Would you kindly permit me a “Farewell Salute” to my father, Lieutenant Colonel Richard B. “Rick” Long, Sr., United States Army (retired), Seven Lakes, North Carolina. 2/25/37 – 3/31/18

    Liked by 1 person

  2. I enjoy reading the personal observations of your Father gp, it really provides a link from the here and now, to the actual events unfolding, you have a great legacy to continue your life with mate.
    Cheers.

    Liked by 1 person

  3. I love that “jury summon” lol…I can see it truly happening.

    Liked by 1 person

  4. I especially love your accounts of the Philippines, where my dad served. Makes me understand a little more about what he went through. He really never shared the hardships of the war, only the stories about his buddies and the camaraderie. Thanks!

    Liked by 1 person

    • Your father sounds a lot like my own, Toni. I’m glad I can shed some light on what they endured over there. If you recall any stories your father told you, feel free to put them here – we ALL like the eye witness accounts.

      Liked by 1 person

  5. A summons for jury duty … what part of New Zealand did you say he was from?

    Like

  6. Thank you for that, I enjoyed it. It must have been very difficult for men to risk their lives to finish off a war that was clearly won. It’s a pity that they could not have bypassed some of these places and used ships and submarines to stop their ammunition getting through. That may be just simplistic, of course, and it is certainly said with a huge benefit of hindsight.

    Liked by 1 person

    • Quite a bit of the Japanese supply lines were sunk and damaged at this point, but after years of building and preparing these tunnels and fortifications, they were well stocked.

      Like

    • The Japanese gov had been negotiating for 8 months to Avoid War.But,
      Suddenly, In 1941, Cordell Hull thrust “Hull note” (↓ four Hull principles) to Japan for drag into WAR.If you do not know, look this public docment, pls.

      https://www.jacar.go.jp/english/nichibei/popup/pop_26.html

      Like

        • Great Thanks,Dear GP Cox!!:D
          I read this article,you are Hardworking!
          There are commentator is cleaver,too.:D
          Since when did a part of anti-Japanese commentators began to gather here,I wonder?…mmm…

          By the way,About resources.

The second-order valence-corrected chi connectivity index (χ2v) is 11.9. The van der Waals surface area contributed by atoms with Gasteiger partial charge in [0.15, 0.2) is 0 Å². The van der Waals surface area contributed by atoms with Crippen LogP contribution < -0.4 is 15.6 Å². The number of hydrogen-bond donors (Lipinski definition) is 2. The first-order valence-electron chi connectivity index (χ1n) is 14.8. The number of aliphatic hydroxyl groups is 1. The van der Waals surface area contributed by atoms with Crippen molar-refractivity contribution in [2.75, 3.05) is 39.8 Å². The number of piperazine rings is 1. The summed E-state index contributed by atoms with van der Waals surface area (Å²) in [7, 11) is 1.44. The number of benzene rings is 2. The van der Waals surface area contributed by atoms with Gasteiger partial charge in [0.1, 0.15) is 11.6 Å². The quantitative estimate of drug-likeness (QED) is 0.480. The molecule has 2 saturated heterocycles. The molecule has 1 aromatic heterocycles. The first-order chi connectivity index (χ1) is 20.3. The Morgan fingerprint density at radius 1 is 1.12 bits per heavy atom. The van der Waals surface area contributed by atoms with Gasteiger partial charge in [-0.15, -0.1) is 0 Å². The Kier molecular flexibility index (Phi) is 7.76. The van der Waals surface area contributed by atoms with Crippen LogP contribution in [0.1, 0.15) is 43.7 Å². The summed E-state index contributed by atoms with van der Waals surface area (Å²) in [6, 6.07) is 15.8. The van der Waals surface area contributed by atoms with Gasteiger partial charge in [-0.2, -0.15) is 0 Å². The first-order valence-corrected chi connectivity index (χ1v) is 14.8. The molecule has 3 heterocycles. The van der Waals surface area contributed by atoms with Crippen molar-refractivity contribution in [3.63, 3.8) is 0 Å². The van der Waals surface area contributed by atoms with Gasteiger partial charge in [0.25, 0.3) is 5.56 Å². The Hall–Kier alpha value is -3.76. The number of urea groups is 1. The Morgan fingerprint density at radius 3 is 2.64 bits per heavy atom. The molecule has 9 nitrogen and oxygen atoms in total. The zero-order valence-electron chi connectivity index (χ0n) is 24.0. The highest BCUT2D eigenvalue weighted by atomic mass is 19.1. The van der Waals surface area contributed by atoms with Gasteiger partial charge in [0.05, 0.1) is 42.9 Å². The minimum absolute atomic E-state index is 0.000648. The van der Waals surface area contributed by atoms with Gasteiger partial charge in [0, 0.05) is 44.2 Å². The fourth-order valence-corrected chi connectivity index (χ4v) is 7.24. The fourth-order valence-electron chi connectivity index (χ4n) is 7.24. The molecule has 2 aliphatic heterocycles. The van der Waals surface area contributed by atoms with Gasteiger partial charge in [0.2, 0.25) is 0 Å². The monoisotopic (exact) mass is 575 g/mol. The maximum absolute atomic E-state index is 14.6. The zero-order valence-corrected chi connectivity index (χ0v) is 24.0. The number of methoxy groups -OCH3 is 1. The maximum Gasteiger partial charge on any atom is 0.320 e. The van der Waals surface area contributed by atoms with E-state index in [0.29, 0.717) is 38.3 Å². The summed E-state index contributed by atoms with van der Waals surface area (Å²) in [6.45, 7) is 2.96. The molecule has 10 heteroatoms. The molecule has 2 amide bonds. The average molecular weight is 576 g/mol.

Japan whose resource was cut off by the ABCD siege network was the only way left to “for self-defense of Japan” to capture the British important Singapore and secure the oil resources of the Dutch colony Indonesia . And British colonial rule The release of Singapore was the first step in opening up Asia.
          In other words, the Malaysia-Singapore strategy is the purpose itself of the Great Easter Asian War of Japan’s self-existence self-defense and the opening of the Asian colonial rule.

          Why Hull suddenly cut off the negotiations which pourpose of avoid War after for 8 months, put conditions on Japan to abandon sovereignty of territory. Moreover, why did not Roosevelt appear in the request of meeting of Japan?

          Everything is a Trap by Allies to drag Japan into war.
          It is WW! ,Churchill issued a request for relief many times to the Japanese Navy that had a Japanese-English alliance.
          (This is my personal opinion, I think that Churchill used Japan for his own status recovery.)
          All started not from WW 2 but from WW 1 already.

          Liked by 1 person

          • Hull was what we call a “Hawk”, meaning he wanted war, plus he had his orders from FDR.

            Liked by 1 person

            • Oh! thanks Soo much!☺️✨✨
              If you know the public document that Hull was the Comintern, please tell me URL by all means!
              Because Roosevelt was called by a cover name, his circumference was much Comintern which was proofed of document of the government.
              However, I do not know the evidence that he was the Comintern,yet.😭

              Liked by 1 person

  7. It must have taken tremendous strength of character for our soldiers once they heard about V-E day. I suspect there was quite a mix of emotions: happiness, yes, but perhaps a bit of envy or even resentment that they weren’t yet at a point where it could “all be over.”

    An odd little detail: I read in another post yesterday about a town in France that was bombed nearly into oblivion by Allied forces in 1944, because of Hitler’s turning those towns into “fortifications” and insisting that his commanders never surrender. I’ve never considered the thought that Hitler and some of these Japanese commanders had certain similar personal characteristics.